Sources: Crunchbase, The Startup Universe

A-Grade Investments
HQ: Los Angeles
Notable Investments:, SocialCam, Getaround, Couple
Website | Crunchbase | Startup Universe

Anthem Venture Partners
HQ: Santa Monica
Notable Investments: Beachmint, Scopely, SurfAir, BUZZMEDIA, Big Frame
Website | Crunchbase | Startup Universe

Baroda Ventures
HQ: Beverly Hills
Notable Investments: Science Inc, Surfair, Fab, Retention Science, Dog Vacay, Letuce, 20JEANS, Chromatik
Website | Crunchbase | Startup Universe

CAA Ventures
HQ: Century City
Notable Investments: 20JEANS, NuORDER
Website | Crunchbase

Canyon Creek Ventures
HQ: Santa Monica
Notable Investments: Amplify LA,, At the Pool
Website | Crunchbase | Startup Universe

Clearstone Venture Partners
HQ: Santa Monica
Notable Investments: The Rubicon Project, Glossi, At The Pool
Website | Crunchbase | Startup Universe

Crosscut Ventures
HQ: Santa Monica
Notable Investments: Docstoc, GumGum, StyleSaint, Lettuce, Eventup
Website | Crunchbase | Startup Universe

Karlin Ventures
HQ: Westwood
Notable Investments:, Amplify LA, ChowNow, PageWoo, Bitium
Website | Crunchbase | Startup Universe

New World Ventures
HQ: Chicago (LA Office: Westwood)
Notable Investments: Truecar, Beachmint, Big Frame, Eventup
Website | Crunchbase | Startup Universe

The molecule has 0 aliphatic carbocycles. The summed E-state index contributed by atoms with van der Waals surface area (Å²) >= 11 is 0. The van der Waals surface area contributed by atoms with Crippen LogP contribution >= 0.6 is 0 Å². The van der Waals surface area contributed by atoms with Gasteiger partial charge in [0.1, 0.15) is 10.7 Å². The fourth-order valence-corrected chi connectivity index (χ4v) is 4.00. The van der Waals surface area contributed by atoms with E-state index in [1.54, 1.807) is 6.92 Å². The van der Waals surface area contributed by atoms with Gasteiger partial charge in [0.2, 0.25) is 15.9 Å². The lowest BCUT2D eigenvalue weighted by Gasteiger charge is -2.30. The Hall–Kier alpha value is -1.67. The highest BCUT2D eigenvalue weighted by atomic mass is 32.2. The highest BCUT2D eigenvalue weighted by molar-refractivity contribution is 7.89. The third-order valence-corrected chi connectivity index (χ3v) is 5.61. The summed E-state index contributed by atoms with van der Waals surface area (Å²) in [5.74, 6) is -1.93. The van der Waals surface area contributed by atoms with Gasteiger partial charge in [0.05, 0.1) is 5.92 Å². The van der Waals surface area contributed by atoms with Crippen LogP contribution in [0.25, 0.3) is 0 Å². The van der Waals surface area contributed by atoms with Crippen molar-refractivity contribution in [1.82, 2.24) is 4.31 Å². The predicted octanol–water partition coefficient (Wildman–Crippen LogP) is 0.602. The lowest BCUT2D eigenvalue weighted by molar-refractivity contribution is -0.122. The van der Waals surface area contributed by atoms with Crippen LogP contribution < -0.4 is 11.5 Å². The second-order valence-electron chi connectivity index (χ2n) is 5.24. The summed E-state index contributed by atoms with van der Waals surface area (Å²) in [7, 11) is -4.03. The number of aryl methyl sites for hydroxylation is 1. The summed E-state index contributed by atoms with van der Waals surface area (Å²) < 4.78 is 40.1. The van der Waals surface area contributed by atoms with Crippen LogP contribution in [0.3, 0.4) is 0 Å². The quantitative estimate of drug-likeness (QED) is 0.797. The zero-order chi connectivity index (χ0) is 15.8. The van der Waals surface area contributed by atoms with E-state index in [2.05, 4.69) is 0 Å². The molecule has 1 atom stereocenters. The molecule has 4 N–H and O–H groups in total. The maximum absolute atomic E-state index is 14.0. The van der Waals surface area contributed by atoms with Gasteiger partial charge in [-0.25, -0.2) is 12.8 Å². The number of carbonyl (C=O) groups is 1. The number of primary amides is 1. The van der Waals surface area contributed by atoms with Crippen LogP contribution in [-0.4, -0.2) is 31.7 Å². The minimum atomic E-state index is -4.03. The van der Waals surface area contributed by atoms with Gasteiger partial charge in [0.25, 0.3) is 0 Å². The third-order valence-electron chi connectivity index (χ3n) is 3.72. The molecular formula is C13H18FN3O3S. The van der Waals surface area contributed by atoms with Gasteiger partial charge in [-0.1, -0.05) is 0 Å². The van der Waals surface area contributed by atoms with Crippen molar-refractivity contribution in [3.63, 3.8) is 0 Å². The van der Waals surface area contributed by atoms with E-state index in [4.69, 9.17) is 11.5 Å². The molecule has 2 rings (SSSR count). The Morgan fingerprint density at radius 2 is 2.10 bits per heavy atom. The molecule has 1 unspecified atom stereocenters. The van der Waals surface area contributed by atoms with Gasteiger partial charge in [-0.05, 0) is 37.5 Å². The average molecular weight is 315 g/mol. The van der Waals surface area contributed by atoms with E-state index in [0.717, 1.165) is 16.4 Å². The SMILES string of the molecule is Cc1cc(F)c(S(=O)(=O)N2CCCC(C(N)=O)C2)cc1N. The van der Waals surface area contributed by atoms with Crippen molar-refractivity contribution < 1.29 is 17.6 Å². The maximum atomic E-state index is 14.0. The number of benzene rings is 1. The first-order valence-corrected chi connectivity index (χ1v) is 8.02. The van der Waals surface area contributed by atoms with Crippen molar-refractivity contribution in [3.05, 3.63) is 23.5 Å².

Palomar Ventures
HQ: Santa Monica
Notable Investments: Fulcrum Microsystems, ExteNet Systems, Predixion Software
Website | Crunchbase | Startup Universe

Rustic Canyon
HQ: Santa Monica
Notable Investments: Science, Docstoc, LoopNet, Chromatik
Website | Crunchbase | Startup Universe

Redpoint Ventures
HQ: Menlo Park (LA Office: Westwood)
Notable Investments: Twilio, PandoDaily, Machinima, Stripe, Path, Heroku, SocialVibe
Website | Crunchbase | Startup Universe

Siemer Ventures
HQ: Santa Monica
Notable Investments: Technorati, Vator, Ranker, Amplify.LA, Surf Air, Stack Social, 20JEANS
Website | Crunchbase | Startup Universe

Steamboat Ventures
HQ: Burbank
Notable Investments: Merchant Circle, EdgeCast Networks, GoPro, Photobucket
Website | Crunchbase | Startup Universe

TenOneTen Ventures
Notable Investments: Kaggle, Ranker, Nearwoo, Divshot, Surfair, Scopely
Website | Crunchbase | Startup Universe

Upfront Ventures
HQ: Century City
Notable Investments: TRUECar, Factual, Maker Studios, Adly, NuORDER, DailyLook
Website | Crunchbase | Startup Universe

Explaining the Rise of Accelerators/Incubators

For my senior thesis at Claremont McKenna College, I wrote about Angel Groups, who started investing in the space that VCs abandoned as they started investing in larger deals.

Over time, many angels learned the risk of investing in companies that were still pre-seed. The solution, which has recently caught on like wildfire, was the incubator/accelerator model, not only providing funding, but also providing mentorship. By pooling the money from groups of investors to start the accelerator and by bringing on a large group of mentors, they’re successfully hedging the risk of investing in pre-seed startups while also increasing the success rate of those companies.

In short, the recent growth in numbers of incubators/accelerators is only partially due to the growing startup economy, but it also signifies a fundamental shift in the way pre-seed investments are made.

Entrepreneur [Inspiration + Perspiration] + Accelerators/Incubators [Money + Mentorship + Community] = Success?